What is being built is also a little unclear. The translation we read this morning says that it is a spiritual temple. The Greek word is οικος. It gives us both the word ecumenical and the word economy. The most common definition for it is house. It can also mean household, that is, all of the land and people that go into the operation of a large estate. And it is a word that is sometimes used in reference to the temple.

And so these Christians are being built, like living stones, into a spiritual house, a spiritual household, a spiritual temple. Even if there is no physical temple left to worship in, the people themselves become the temple. The people themselves become the priests, the altar, and the sacrifice. The people themselves become the sacrament.

Right now there are a lot of temples standing empty and unused. There are a lot of churches and synagogues and mosques that are essentially vacant. We cannot gather together in the spaces where we usually gather, to sing the songs, to speak the word, to share the meal.

There are five of us here in this sanctuary right now. It seems very empty. It is much different as the set for a video program than it is as a space for communal worship. In a very real sense, this building is not the church right now, because this is not where the people are.

And it is a good reminder to us that church is not and has never been a building. Like the old Sunday school song, the church is not a building, the church is not a steeple, the church is not a resting place, the church is a people. Even the most glorious of cathedrals is built from lifeless stones. The church is built of living stones.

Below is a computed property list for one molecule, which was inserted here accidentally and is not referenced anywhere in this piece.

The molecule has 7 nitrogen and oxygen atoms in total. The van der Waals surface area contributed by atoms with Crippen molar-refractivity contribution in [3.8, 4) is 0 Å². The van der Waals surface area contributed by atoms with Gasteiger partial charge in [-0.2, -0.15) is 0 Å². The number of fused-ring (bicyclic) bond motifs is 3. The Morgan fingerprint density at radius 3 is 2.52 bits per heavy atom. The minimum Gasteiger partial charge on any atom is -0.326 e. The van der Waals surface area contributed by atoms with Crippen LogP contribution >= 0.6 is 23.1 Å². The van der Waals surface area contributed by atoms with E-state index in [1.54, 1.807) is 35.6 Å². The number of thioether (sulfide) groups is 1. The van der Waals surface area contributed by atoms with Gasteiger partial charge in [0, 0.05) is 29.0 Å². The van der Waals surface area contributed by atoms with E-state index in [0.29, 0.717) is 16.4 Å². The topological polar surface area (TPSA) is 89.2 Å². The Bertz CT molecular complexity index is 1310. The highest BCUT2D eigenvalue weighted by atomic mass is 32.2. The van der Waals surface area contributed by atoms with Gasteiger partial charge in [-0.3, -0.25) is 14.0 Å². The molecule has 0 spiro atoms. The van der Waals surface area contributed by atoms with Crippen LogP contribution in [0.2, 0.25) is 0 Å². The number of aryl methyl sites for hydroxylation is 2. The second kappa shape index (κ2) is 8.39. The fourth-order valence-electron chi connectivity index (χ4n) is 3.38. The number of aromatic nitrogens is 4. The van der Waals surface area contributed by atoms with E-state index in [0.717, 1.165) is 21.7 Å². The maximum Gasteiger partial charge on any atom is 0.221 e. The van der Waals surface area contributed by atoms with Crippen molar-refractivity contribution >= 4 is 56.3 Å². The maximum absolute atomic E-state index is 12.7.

It is a good reminder to us that church is not what we do between these four walls. Church is what we do everywhere that we go. Church is the way that we hear the Word of God and also live it out. Church is the way that we ask for forgiveness and the way that we forgive. Church is the way that we share food and fellowship. It is not this building, it is our Christian community. Even if this building, or many others like it, is vacant, that does not mean that there is no church. You and I are the church. We are the church together.

And yet, we must also acknowledge that that is a bittersweet realization. The church is not a building, the church is the people. But the church is supposed to be the people gathered. It is, literally, the congregation, the coming together.